Just the known increased fallout rate for last year means 3,500 HECMs were not endorsed which would have normally been endorsed in the prior two fiscal years.  While that may mean nothing to a counselor, to the industry that number is over 33% greater than the total endorsement production for the fifth largest lender for that fiscal year.  That number seems significant to a CPA since it is about 5% of total endorsement production for the entire industry in that fiscal year.

      In fact FIT could be a much greater portion of the 30.5% fallout rate and that is just between case number assignment and endorsement.  What the fallout rate is from counselee certification to endorsement is not publicly known or determinable per HUD.

      The fallout rate is not so called.  It is real, measurable, and its growth in the last four years plus is alarming.  Why it is so persistent over that time is unknown.  As to its size being worse if we had sufficient information is a fact but how much worse no one knows.

      The annualized dropout rate from just case number assignment to endorsement has risen from 4% to 30.5% in 52 months time.  Just think of the wasted dollars in appraisal fees.  In three years, at $400 each, that is well over $30 million out of the pockets of seniors who did not get a HECM (and this calculation excludes almost 25% of the dropouts).  Cutting this number down by 13% seems like a worthwhile endeavor, especially since all it entails is not sending out a misleading and worthless report.

      Is that too much to ask for?

  • What we know is:

    1) There is a higher dropout rate between case number assignment and endorsement than there used to be.

    2) HUD began requiring the use of the FIT tool in a time frame that roughly matches the increased dropout rate.

    You therefore conclude that the FIT is the cause of the increased drop out rate, DESPITE the fact that you admit that your numbers relate to fallout between case number assignment and endorsement, NOT between counseling and case number assignment.  If fallout was happening due to FIT (or anything else in counseling), would it not be largely happening prior to case number assignment, not afterwards?  If the client is going to run screaming from the reverse mortgage, would that not cause them to drop the whole thing before proceeding with a loan application and paying for an appraisal?  The data that you refer to would more logically be attributed to something that actually happens between case number assignment and endorsement — such as for instance, a low appraisal, or more rigid standards being applied by underwriters.  When I talk to clients about why their loan fell through, these are the things they tell me.  I have never, ever, had a client tell me that they decided not to get a reverse mortgage because of the FIT.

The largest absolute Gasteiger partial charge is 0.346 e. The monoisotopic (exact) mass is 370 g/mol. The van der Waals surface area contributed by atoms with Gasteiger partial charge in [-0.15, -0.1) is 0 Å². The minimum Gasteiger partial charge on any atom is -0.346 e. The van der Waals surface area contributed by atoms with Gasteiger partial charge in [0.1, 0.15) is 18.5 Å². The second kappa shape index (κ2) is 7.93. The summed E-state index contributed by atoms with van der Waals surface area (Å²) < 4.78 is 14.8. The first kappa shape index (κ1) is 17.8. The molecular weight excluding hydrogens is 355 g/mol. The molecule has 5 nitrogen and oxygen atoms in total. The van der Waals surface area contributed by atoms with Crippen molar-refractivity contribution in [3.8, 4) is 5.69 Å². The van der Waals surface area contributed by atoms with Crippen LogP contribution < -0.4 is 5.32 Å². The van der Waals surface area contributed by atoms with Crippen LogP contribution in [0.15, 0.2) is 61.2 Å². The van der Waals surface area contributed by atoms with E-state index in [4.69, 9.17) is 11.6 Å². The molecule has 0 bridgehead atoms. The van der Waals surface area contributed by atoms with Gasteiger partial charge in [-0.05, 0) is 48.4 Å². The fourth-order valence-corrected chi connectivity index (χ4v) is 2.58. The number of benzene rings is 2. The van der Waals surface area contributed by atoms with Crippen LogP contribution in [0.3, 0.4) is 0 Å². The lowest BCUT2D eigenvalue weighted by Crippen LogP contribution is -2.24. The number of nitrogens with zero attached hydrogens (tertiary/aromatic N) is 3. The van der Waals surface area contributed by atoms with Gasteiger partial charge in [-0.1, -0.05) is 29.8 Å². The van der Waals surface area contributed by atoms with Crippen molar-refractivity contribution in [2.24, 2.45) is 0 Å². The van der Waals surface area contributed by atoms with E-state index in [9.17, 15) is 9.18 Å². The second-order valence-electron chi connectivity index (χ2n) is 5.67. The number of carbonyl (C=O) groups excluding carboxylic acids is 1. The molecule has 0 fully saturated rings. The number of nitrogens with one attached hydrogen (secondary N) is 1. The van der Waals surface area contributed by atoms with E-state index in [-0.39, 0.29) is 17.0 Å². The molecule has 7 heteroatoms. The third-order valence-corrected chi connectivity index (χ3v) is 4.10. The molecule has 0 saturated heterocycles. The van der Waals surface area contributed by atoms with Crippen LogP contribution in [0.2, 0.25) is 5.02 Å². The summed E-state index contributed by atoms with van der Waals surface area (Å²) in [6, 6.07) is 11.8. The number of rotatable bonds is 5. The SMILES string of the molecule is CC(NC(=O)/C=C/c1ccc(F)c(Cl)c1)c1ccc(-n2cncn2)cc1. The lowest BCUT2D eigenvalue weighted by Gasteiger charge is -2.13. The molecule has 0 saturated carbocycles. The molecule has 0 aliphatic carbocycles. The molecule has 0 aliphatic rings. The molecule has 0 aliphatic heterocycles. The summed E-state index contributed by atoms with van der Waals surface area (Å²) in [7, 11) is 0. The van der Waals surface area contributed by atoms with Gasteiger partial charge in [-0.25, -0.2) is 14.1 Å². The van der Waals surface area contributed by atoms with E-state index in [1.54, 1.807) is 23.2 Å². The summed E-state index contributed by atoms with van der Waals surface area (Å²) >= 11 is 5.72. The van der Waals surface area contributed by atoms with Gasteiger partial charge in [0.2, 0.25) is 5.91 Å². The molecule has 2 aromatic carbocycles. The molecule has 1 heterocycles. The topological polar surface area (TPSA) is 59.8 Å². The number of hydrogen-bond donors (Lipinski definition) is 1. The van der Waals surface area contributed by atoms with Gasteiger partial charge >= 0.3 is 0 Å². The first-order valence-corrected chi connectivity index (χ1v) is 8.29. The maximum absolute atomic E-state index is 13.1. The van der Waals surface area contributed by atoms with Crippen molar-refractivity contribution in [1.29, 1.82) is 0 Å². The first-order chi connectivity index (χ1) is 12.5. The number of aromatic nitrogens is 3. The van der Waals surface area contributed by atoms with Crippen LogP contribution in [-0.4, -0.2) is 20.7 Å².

I think that blaming the loss of these loans on the FIT tool is illogical and ignores the obvious fact that many other changes have happened in the time since the FIT was introduced.  It baffles me that you think the FIT report would have such power over people.  I would LOVE to have a tool for behavior change that is as powerful as you seem to believe the FIT is.  Understand, I’m not actually defending FIT — if HUD dropped it, I would not miss it at all — I just think you are wasting your energy campaigning against something that isn’t that important. 

    By the way, HUD does have data on how many certificates were issued took place, relative to the number of case numbers assigned, at least during the period since certificates began being issued in FHA Connection (September 2009).  I don’t know if they ever plan to make that data available, however. 

    • rmcounselor,

      If you will note, in this thread I never blame the increase that can be measured from current public data on any other part of FIT than the FIT report itself, period.

      When do certified counselees first read the report?  Not during counseling like you so wildly imply.  Perhaps you are not familiar with how the process works at a practical level following the required counseling session(s).  I would, however, have expected that you would know most of the time certified counselees have not read the FIT report before the required counseling session(s) has been completed.

      Certified counselees generally receive the FIT report with the hard copy of the certificate in the mail; most of the time the certified counselee has no idea what is in the report until it arrives.  Generally the certified counselee has signed an electronically transmitted (including faxed) copy of the counseling certificate before the hard copy even arrives with the FIT report.  By the time the FIT report arrives AND is read,  generally a FHA HECM case number has already been issued.